U.S. Says Russia And Iran Obtained Voter Registration Data To Interfere With Election
Iran and Russia have obtained U.S. voter registration information with the intent to interfere with the November election and Iran has sent spoofed emails to voters this week designed to intimidate them, the director of National Intelligence, John Ratcliffe, said Wednesday.
Start a Homeland Security degree at American Military University.
Iran is responsible for the threatening emails sent Tuesday to registered Democrats in four states that used an email address that made it appear as if they were sent by the far-right extremist group Proud Boys, two unnamed U.S. officials told the Washington Post.
Ratcliffe said Iran sent the spoof emails to drive social unrest and damage President Trump, and has also distributed a video spreading misinformation about voter fraud.
FBI Director Christopher Wray said the intelligence community will not tolerate foreign election interference or any criminal activity that threatens confidence in the election outcome.
The FBI and Department of Homeland Security are working closely with state and local election officials to identify and disrupt threats and are working with technology and social media companies to ensure their platforms are not used to spread disinformation, Ratcliffe said.
Ratcliffe noted this is not a partisan issue and there is “complete unanimity” in the “resolve to combat enemies.”
“This data can be used by foreign actors to attempt to communicate false information to registered voters that they hope will cause confusion, sow chaos and undermine your confidence in American democracy,” Ratcliffe said.
The emails, which reached voters in Pennsylvania, Arizona, Florida and Alaska, ordered people to vote for Trump or “we will come after you.” A DHS official told state and local election administrators on a call Wednesday that they should patch their election websites, which authorities had detected vulnerabilities in.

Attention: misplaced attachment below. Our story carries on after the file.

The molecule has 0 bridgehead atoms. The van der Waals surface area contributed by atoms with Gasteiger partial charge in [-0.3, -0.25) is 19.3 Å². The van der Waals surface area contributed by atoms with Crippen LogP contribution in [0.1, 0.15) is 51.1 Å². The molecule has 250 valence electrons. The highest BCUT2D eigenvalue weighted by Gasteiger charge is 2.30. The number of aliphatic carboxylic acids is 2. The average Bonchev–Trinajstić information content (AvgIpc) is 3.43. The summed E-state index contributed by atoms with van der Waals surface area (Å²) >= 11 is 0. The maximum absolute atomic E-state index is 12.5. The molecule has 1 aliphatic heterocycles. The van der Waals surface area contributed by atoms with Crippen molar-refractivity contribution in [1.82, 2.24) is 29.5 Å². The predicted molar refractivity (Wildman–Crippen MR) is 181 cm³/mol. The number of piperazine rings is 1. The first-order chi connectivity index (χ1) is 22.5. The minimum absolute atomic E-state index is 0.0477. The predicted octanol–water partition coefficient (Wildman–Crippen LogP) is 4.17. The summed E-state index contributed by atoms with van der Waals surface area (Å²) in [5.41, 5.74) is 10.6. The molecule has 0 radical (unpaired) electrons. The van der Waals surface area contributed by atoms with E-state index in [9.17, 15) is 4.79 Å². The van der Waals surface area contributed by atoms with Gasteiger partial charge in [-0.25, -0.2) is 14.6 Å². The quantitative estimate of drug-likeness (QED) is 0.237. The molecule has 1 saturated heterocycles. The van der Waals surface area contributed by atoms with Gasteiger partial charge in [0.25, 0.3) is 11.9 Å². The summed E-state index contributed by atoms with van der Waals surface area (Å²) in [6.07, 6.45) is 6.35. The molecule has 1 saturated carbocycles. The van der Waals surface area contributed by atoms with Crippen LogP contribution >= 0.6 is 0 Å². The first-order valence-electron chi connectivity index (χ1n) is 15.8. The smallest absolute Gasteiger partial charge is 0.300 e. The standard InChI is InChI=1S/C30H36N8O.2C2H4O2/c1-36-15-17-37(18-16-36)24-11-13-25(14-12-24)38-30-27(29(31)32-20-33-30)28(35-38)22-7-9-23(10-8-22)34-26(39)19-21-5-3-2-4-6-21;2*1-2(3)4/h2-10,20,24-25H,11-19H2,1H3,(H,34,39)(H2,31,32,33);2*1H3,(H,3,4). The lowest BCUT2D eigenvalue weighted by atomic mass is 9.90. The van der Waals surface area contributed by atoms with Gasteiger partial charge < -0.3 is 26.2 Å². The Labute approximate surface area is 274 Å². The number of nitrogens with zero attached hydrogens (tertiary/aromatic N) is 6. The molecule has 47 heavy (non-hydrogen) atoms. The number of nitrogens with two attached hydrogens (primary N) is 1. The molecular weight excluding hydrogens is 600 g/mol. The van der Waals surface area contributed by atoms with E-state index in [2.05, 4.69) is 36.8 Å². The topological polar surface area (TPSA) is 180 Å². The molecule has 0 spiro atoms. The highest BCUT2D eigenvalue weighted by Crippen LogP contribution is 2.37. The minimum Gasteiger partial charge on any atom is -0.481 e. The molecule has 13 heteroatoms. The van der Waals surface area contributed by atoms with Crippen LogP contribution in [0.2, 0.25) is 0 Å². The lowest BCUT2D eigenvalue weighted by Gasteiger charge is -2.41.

The top two members of the Senate Select Committee on Intelligence, Sen. Marco Rubio (R-Fla.) and Sen. Mark Warner (D-Va.), released a joint statement shortly before the intelligence announcement urging journalists and all Americans to be cautious about believing or spreading unverified claims regarding voting. The senators said state and local election officials are in contact with federal law enforcement and cyber security professionals who are working to make sure the election is “safe, secure, and free from outside interference.”
Online Degrees & Certificates In Cybersecurity
American Military University's online cybersecurity programs integrate multiple disciplines to ensure you gain the critical skills and management practices needed to effectively lead cybersecurity missions – from government or private industry. Learn from the leader. American Military University is part of American Public University System, which has been designated by the National Security Agency and the Department of Homeland Security as a National Center of Academic Excellence in Cyber Defense Education.